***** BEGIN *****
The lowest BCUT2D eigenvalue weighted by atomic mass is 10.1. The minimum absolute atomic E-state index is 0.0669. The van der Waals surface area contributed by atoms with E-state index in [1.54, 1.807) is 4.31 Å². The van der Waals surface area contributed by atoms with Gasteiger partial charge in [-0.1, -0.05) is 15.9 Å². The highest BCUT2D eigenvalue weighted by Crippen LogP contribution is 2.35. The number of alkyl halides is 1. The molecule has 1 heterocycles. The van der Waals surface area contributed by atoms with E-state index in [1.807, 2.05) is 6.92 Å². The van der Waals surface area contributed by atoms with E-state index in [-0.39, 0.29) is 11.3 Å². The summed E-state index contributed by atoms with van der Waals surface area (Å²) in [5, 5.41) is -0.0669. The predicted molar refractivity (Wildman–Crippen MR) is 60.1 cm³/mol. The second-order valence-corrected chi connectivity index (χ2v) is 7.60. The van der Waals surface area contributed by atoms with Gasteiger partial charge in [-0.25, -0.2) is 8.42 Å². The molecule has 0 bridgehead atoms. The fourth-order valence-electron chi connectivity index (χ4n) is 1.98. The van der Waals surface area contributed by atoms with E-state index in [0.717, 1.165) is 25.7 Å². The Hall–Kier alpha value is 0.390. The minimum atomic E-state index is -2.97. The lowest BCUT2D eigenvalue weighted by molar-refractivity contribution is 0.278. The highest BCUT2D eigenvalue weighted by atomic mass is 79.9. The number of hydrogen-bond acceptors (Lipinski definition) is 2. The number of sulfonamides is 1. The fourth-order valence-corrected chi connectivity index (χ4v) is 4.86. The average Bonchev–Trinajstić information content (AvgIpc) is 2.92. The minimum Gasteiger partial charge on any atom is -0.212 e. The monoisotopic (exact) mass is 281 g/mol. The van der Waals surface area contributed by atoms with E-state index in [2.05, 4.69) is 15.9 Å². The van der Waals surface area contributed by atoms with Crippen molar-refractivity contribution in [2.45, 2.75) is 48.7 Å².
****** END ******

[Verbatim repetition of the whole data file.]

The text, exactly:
The lowest BCUT2D eigenvalue weighted by atomic mass is 10.1. The minimum absolute atomic E-state index is 0.0669. The van der Waals surface area contributed by atoms with E-state index in [1.54, 1.807) is 4.31 Å². The van der Waals surface area contributed by atoms with Gasteiger partial charge in [-0.1, -0.05) is 15.9 Å². The highest BCUT2D eigenvalue weighted by Crippen LogP contribution is 2.35. The number of alkyl halides is 1. The molecule has 1 heterocycles. The van der Waals surface area contributed by atoms with E-state index in [1.807, 2.05) is 6.92 Å². The van der Waals surface area contributed by atoms with E-state index in [-0.39, 0.29) is 11.3 Å². The summed E-state index contributed by atoms with van der Waals surface area (Å²) in [5, 5.41) is -0.0669. The predicted molar refractivity (Wildman–Crippen MR) is 60.1 cm³/mol. The second-order valence-corrected chi connectivity index (χ2v) is 7.60. The van der Waals surface area contributed by atoms with Gasteiger partial charge in [-0.25, -0.2) is 8.42 Å². The molecule has 0 bridgehead atoms. The fourth-order valence-electron chi connectivity index (χ4n) is 1.98. The van der Waals surface area contributed by atoms with E-state index in [0.717, 1.165) is 25.7 Å². The Hall–Kier alpha value is 0.390. The minimum atomic E-state index is -2.97. The lowest BCUT2D eigenvalue weighted by molar-refractivity contribution is 0.278. The highest BCUT2D eigenvalue weighted by atomic mass is 79.9. The number of hydrogen-bond acceptors (Lipinski definition) is 2. The number of sulfonamides is 1. The fourth-order valence-corrected chi connectivity index (χ4v) is 4.86. The average Bonchev–Trinajstić information content (AvgIpc) is 2.92. The minimum Gasteiger partial charge on any atom is -0.212 e. The monoisotopic (exact) mass is 281 g/mol. The van der Waals surface area contributed by atoms with E-state index in [2.05, 4.69) is 15.9 Å². The van der Waals surface area contributed by atoms with Crippen molar-refractivity contribution in [2.45, 2.75) is 48.7 Å².